The Christmas decorations on the busy Huai Hai Road downtown Shanghai still cling to the trees, hoping they might survive maybe a few more days on the winter chilly city street. The Shanghainese don’t seem to notice, as they walk past and pull up their collars for the cold. Wandering on toward the warmer weather and the nearing Chinese New Year.
On the 18th floor in the Lippo Plaza building on no. 222 it has been New Year – the ordinary one and a Swedish one, and now it’s time for Mats Johansson to look back on 2010, and on what 2011 looks like from his point of view. Not from the chair at his Gunnebo Security office in the Lippo Plaza, but from his chair as vice chairman of the Swedish Chamber of Commerce – Chairman of the Shanghai Chapter.
“Well 2010 was very much dominated by EXPO. With that came lots of events and people on visit from Sweden. That characterized the whole of 2010. Plus the air has been much cleaner in Shanghai,” Mats Johansson adds with a chuckle as he looks out of his corner office window on 18th. He refers to the heavy industry around Shanghai, which was partly shut down during EXPO.
“Ah, today is actually quite clear,” he says, reminding that the industry has now been rebooted.
The struggle in 2011
The Swedish Chamber of Commerce arranged, participated and helped throughout 2010 in events together with the Swedish Consulate among others, and informed Swedish delegations about China and how to do business in China. But now when EXPO has ended, the Chamber of Commerce can return to more everyday matters, and with about 120 members in Shanghai alone – about 600 in Swedish companies established in all of China – everyday matters means lots of work and events to look forward to in 2011.
”We are not a tiny Swedish club anymore,” Mats Johansson laughs and explains that one of the Chamber’s main focus points now is the Chinese employees in the Swedish Companies. The number of local employees in the companies is growing. Not just the ordinary employees but in the management too. As a result, fewer and fewer expats hold the managing positions. Therefore the chamber specifically tries to target its seminars more towards these local employees.
“We do it to achieve a more deep connection between the employee and the Swedish company, and both here and in Beijing it has been very well received. I think it’s important to get such a connection, as there are differences between Chinese and a Swedish management.” Mats Johansson smiles. Then quickly he adds, “Both good and bad, of course.”
A strong and united voice
Another important role for the Swedish Chamber of Commerce, Mats Johansson says, is to help Swedish companies in the more and more demanding Chinese society. A help that has changed in the recent years.
”Before the help was more about establishing a company in China, how to get employees and such. It’s not that big a question anymore. Today we have established the chamber as an important part of the Swedish community, and together with the Swedish Consulate and the Swedish Trade Council we have a strong voice with the Chinese authorities. Thereby we can help Swedish companies in matters that would trouble them if they stood alone.”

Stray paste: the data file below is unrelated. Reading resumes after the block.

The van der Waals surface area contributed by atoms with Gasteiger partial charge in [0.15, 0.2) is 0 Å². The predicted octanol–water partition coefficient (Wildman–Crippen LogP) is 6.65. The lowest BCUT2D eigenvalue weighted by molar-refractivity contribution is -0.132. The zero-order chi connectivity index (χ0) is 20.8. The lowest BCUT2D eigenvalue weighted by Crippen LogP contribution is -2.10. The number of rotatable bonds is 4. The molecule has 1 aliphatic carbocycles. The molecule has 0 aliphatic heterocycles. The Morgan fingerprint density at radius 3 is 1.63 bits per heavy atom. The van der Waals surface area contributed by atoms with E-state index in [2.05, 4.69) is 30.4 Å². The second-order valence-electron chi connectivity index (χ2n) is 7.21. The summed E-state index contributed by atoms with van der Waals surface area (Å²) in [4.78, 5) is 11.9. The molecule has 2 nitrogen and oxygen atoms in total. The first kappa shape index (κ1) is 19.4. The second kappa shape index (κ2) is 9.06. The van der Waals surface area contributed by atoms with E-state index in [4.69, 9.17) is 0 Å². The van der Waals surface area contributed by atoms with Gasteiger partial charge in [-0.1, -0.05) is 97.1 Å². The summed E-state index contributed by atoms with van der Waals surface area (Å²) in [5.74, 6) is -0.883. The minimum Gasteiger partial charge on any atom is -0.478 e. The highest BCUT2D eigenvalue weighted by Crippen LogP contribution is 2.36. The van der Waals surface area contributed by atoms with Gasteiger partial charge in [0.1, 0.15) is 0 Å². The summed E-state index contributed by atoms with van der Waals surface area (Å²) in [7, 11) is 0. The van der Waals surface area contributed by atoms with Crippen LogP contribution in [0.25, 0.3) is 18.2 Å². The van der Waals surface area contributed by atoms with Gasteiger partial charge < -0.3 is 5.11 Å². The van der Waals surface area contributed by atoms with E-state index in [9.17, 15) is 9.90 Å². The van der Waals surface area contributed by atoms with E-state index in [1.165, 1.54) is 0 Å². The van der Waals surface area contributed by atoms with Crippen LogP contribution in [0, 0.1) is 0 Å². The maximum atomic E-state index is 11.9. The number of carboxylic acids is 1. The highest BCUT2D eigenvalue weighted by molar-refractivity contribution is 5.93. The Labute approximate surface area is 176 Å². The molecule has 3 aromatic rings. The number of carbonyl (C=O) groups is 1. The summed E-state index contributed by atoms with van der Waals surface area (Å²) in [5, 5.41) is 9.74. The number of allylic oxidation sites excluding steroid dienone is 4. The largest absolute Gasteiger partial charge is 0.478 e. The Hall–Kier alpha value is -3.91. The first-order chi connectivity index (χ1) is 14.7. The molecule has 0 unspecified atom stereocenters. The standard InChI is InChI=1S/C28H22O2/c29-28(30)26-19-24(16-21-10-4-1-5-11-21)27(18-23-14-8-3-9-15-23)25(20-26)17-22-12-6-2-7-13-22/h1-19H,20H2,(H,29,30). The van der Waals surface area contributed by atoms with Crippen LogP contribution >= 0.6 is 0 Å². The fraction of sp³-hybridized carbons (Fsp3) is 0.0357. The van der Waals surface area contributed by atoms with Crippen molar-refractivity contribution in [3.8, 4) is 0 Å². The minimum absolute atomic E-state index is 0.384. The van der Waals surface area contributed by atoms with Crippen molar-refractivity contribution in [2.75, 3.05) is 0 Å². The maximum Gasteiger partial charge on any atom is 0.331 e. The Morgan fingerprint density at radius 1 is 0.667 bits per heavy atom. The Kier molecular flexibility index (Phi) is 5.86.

Mats Johansen explains, that it has become more and more difficult to be a foreign business in China. Partly because of an increasing amount of regulations and directives from the Chinese authorities, and partly because of increasing competition from improving local companies – but also because of a change in attitude.
“Yes that’s correct,” Mats Johansson stats and explains in an airplane allegory:
“‘You have showed us how to make an airplane. Now we don’t need your Airbus anymore. We have our own’ – of course there’s still big opportunities here but it has become more and more tough.”
All business is local
All together it has changed the Chamber’s range of focus – the focus of 2011 and the future.
“I think the next step is more focused on the Chinese authorities and in lobbying – that, and then the Chinese employees,” Mats Johansson says, and tells that they too plays a role in the increasing toughness in the Chinese business venture. The wages have increased strongly, and the skilful people are harder to get – and keep, and that’s another reason why the Chamber’s focus is on the local people in the Swedish Companies.
“By that they get a better understanding and loyalty towards the Swedish companies. I think the most important thing here is to be the good example. For example show that is possible to work in teams; that you don’t need a hierarchical structure where the managers do one thing and employees do something else. An open and informative way where every employee is equal no matter position. That is something we try to achieve.”
Mats Johansson looks out of the window towards the Shanghai skyscrapers and the Chinese people on the Huai Hai road below him. Then he states:
“Our job is to make the Swedish companies attractive for the Chinese employees. All business is local.”
• Mats Johansson is born in Göteborg, Sweden
• He majored as Civil Engineer from Chalmers University of Technology.
• Since he has been around Volvo Car Corporation, Uponor and IMI Indoor Climate – a background mainly in development and manufacturing.
• In January 2004 he moved to Shanghai, where he as Executive Director Asia Pacific was responsible for establishing Fagerhult Lightning in China from scratch.
• Today he is Country manager for Gunnebo AB in China and vice chairman of the Swedish Chamber of Commerce, chairman of the Shanghai chapter